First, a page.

Resting in Lewes
Although the Oliver's Poetry Garret blog was always intended to be split equally between Leamington and Lewes, the majority of the entries have ended up being written in Leamington.
This entry is entitled Resting in Lewes, but in reality the only rest has been from the day-job. On all other fronts it has been full systems go on that seemingly impossible dream of sorting out my life.
I have been feeling upbeat during the last few weeks, and set about this week off with a determination to get things done.
Of course it is never that simple. I am writing my set for my performance at the Reckless Moment comedy club, Leamington, on Monday - and struggling. But I have edited two new poems for the Poetry Society's National Poetry Contest and sent them off.
I have made a massive effort of late to enjoy life more, and not to let the minutiae of living in two places drag me down.
For instance, last week in Leamington I went out three nights in a row - seeing my old mate Andrew O'Neill at the Reckless Moment; quaffing a gallon of ale with a new Pole in town; and checking out Barnstormers Comedy, at the Spa Centre.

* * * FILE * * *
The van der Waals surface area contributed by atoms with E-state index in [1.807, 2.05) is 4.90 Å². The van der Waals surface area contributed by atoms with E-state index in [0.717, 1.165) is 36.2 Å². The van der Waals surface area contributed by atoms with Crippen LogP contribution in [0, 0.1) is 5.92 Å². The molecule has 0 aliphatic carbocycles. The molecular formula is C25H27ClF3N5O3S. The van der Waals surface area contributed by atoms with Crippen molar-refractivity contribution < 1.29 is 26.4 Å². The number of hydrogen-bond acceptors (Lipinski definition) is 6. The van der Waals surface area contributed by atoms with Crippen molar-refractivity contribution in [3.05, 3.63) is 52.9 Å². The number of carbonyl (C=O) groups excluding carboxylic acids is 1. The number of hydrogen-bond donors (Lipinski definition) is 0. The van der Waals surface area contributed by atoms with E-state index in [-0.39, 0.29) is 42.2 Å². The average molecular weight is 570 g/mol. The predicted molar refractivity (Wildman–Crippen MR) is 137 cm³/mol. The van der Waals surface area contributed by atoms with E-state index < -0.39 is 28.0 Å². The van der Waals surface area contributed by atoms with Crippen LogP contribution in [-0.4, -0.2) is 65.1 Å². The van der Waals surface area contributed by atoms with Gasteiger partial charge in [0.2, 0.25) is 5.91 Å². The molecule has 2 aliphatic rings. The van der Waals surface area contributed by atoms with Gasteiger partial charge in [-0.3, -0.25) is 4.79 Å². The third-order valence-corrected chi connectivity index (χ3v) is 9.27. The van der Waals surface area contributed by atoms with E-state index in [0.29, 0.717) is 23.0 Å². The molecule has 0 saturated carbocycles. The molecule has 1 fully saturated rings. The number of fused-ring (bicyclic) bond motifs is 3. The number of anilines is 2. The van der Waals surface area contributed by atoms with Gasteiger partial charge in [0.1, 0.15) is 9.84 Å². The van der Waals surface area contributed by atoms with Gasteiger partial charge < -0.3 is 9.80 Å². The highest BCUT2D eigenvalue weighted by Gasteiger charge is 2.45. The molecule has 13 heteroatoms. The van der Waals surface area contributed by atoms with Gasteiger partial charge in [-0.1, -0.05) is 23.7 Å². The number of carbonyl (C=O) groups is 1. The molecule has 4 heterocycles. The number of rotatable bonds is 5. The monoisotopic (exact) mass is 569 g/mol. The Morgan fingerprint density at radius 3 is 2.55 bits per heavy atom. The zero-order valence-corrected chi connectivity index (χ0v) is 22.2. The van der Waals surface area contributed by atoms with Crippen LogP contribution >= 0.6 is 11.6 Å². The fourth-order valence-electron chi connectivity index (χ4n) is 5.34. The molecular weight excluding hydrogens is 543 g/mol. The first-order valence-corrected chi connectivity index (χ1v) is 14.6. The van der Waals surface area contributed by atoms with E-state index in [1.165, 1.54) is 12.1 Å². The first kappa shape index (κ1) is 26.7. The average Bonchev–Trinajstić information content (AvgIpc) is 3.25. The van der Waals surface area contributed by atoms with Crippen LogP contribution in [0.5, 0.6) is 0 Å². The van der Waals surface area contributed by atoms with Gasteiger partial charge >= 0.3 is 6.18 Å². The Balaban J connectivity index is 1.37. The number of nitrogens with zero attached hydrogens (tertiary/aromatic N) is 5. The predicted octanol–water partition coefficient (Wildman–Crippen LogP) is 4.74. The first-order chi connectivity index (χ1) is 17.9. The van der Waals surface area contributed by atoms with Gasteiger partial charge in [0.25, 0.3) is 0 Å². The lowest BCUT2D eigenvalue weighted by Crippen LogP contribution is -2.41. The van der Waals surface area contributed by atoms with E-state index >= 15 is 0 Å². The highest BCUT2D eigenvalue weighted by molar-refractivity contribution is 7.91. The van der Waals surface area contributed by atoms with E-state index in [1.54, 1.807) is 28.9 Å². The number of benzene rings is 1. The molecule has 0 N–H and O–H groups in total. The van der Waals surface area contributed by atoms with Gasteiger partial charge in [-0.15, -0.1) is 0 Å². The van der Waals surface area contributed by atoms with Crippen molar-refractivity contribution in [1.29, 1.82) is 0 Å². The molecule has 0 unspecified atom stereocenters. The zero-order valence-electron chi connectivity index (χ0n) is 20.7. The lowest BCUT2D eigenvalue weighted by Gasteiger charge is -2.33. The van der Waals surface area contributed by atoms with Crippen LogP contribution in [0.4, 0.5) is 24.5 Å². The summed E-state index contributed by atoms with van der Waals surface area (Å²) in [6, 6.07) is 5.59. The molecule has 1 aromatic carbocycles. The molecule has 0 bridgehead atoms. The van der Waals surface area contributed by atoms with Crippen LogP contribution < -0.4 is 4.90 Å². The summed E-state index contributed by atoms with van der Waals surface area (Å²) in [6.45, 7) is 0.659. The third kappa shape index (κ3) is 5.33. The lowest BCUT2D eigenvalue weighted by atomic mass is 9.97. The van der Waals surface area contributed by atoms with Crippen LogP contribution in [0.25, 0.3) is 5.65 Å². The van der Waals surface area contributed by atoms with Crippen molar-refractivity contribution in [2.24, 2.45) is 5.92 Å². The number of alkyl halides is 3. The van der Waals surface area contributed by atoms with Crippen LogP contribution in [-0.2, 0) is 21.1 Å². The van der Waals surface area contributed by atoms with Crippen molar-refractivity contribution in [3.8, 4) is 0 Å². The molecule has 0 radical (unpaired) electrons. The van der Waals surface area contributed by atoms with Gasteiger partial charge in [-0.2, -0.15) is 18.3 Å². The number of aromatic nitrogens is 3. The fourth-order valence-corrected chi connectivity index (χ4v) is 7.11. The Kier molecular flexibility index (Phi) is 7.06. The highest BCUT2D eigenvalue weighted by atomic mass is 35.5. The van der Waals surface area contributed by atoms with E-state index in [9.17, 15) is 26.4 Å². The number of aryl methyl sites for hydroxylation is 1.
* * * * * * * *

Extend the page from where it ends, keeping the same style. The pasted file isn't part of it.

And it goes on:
The latter event, which I have reviewed for Oliver's Poetry's sister site StandupCom Magazine is extraordinary in that it is the only connection between Lewes and Leamington I have ever found (apart from myself, of course).
Barnstormers used to be Lewes's comedy club, but now its compere Kevin Precious has taken it on the road, with a monthly residency at the Spa Centre in Leamington.
A very fine night it proved too, with former Joe's Comedy Madhouse acts Steve Day, Gary Delaney and Kevin Precious putting on a superb show.
And the week before I performed at the special Warwick Words edition of PureAndGoodAndRight, at the Zetland Arms, Warwick.
My attempt at a slam poet rather bombed I'm afraid when I opened the evening, but I returned later with I Fought The Law (And I Won) which went a little better.
Overall it was a fine evening, wtih some strong poetry from Laura King (pictured above), Scrubberjack (Jackie Smallridge) and the usual enormous range of performers.